The government has unveiled another bill designed to stop terrorism by bringing yet more measures to the statute books to legalise web monitoring and data collection.
The Counter Terrorism and Security Bill was unveiled to Parliament by home secretary Theresa May, and contains a measure that would force communication service providers (CSPs) to retain data on customers so they can be matched with their IP addresses.
Security experts and ISPs have already questioned the wisdom of these plans, claiming that they could easily be circumvented. However, May said that the new measures ware vital to combat the modern terrorist threat.
"This bill includes a considered, targeted set of proposals that will help to keep us safe at a time of very significant danger by ensuring we have the powers we need to defend ourselves," she said.
A detailed document outlining the need for IP matching claims that the cost to CSPs of implementing such measures would be £98.9m, which the government would cover.
The document also sets out examples of why such capabilities are required, saying that 18 National Crime Agency investigations, and 12 Met Police investigations, have hit a brick wall in the past when IP data could not be traced to an individual.
Furthermore, the government says that, with more types of communication services being used all the time, such as voice over IP and instant messaging apps, communications data is being increasingly fragmented.
This makes it harder to trace the source of a communication, meaning that a change in the law is vital to help security agencies stay ahead of the criminals, according to the government.
“It is essential that legislation is passed to require CSPs to retain the data that allows law enforcement and security and intelligence agencies to attribute an IP address to a person, device and location, with the appropriate safeguards," the document states.
"At the same time, communication over the internet can often be anonymous, requiring further data analysis in order to identify who made a communication, when and where.
"This means that it is vital to be able to determine the IP address that a subscriber or device has used to access the internet."
The introduction of the bill comes after a report laid the blame for failing to stop the murder of fusilier Lee Rigby squarely at the feet of internet companies, specifically Facebook, accusing them of not monitoring and reporting potential terrorist communications.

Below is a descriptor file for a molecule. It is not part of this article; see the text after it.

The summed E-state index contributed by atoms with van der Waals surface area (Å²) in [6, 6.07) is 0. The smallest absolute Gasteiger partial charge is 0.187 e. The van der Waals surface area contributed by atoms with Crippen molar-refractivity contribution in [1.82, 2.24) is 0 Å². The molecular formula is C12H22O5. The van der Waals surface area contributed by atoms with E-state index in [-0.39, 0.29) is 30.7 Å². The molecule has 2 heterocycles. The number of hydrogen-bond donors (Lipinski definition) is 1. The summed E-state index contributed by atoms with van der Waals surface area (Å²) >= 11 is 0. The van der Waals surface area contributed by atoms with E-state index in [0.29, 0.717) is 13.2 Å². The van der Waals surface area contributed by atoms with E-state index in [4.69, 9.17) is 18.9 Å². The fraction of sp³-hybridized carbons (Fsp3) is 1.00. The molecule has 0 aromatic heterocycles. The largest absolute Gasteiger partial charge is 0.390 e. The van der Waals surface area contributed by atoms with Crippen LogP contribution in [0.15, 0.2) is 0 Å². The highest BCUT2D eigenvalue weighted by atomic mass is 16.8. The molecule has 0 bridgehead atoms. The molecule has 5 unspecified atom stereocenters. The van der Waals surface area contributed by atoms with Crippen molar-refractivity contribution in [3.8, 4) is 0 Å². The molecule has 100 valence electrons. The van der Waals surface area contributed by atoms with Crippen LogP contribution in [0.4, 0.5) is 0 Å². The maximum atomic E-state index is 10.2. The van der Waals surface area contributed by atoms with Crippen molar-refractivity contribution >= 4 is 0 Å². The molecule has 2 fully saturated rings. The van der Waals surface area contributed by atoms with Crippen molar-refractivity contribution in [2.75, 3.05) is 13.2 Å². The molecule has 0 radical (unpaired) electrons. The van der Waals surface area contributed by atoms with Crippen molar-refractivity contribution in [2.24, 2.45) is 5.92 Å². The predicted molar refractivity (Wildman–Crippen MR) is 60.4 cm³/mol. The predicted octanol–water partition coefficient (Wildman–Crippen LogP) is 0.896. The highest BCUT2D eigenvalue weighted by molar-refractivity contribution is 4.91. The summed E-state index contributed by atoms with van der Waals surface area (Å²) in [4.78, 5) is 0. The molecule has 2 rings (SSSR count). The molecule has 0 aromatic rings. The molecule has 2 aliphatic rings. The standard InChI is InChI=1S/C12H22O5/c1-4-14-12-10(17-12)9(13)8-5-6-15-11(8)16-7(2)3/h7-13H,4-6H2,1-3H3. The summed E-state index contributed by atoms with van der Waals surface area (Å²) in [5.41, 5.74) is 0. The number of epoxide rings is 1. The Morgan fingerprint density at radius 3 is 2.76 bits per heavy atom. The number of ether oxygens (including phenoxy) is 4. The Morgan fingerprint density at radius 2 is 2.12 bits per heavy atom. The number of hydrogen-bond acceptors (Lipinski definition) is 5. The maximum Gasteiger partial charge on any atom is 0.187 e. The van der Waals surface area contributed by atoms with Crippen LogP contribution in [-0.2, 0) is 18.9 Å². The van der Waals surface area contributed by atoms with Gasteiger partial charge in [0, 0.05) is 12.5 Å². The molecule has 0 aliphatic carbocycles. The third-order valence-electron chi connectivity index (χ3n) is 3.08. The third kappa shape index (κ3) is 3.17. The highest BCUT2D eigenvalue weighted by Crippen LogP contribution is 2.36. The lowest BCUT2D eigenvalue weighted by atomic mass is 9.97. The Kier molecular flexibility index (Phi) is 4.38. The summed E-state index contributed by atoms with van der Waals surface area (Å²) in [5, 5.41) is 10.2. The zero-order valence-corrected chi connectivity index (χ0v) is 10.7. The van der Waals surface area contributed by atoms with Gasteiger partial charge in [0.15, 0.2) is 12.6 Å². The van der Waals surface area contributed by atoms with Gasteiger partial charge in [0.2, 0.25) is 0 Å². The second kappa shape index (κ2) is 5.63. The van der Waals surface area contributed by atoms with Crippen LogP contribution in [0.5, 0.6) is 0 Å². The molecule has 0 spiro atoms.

This is despite the government having been shown to have carried out internet monitoring for several years under secret campaigns such as Tempora.
The plans for the new IP-matching laws have already come under fire. The Internet Services Providers Association (ISPA) criticised the Home Office for not asking for its input.
"ISPA is disappointed that the Home Office has not consulted with industry on proposals for IP matching, but we will work with our members to scrutinise and inform the legislation when it is published," the organisation said.
"IP addresses can generally only be used to identify a subscriber and not an individual."
Jim Killock, executive director of the Open Rights Group, was also critical of the plans, claiming that they represent yet another example of the creeping surveillance state being introduced by the government.
"Proposals for surveillance need to be justified not just because of the increased convenience for police, but on the basis that they do not intrude more than is necessary for specific criminal enforcement," he said.
"This does not mean that all events should be logged and tracked at all times in order that police can always use a source of evidence for investigations. Yet rhetorically we know this is where the surveillance lobby has already arrived."
The government will be hoping to push the law through, no doubt using the Lee Rigby report as proof that it needs yet more data to stop extremists.
With the next election just a few months away, the government may well use the so-called 'wash-up' period in Parliament, which occurs on the last day before election campaigning begins, to force the bill through.
This was the same tactic Labour used to ensure that its Digital Economy Act became law in 2010.
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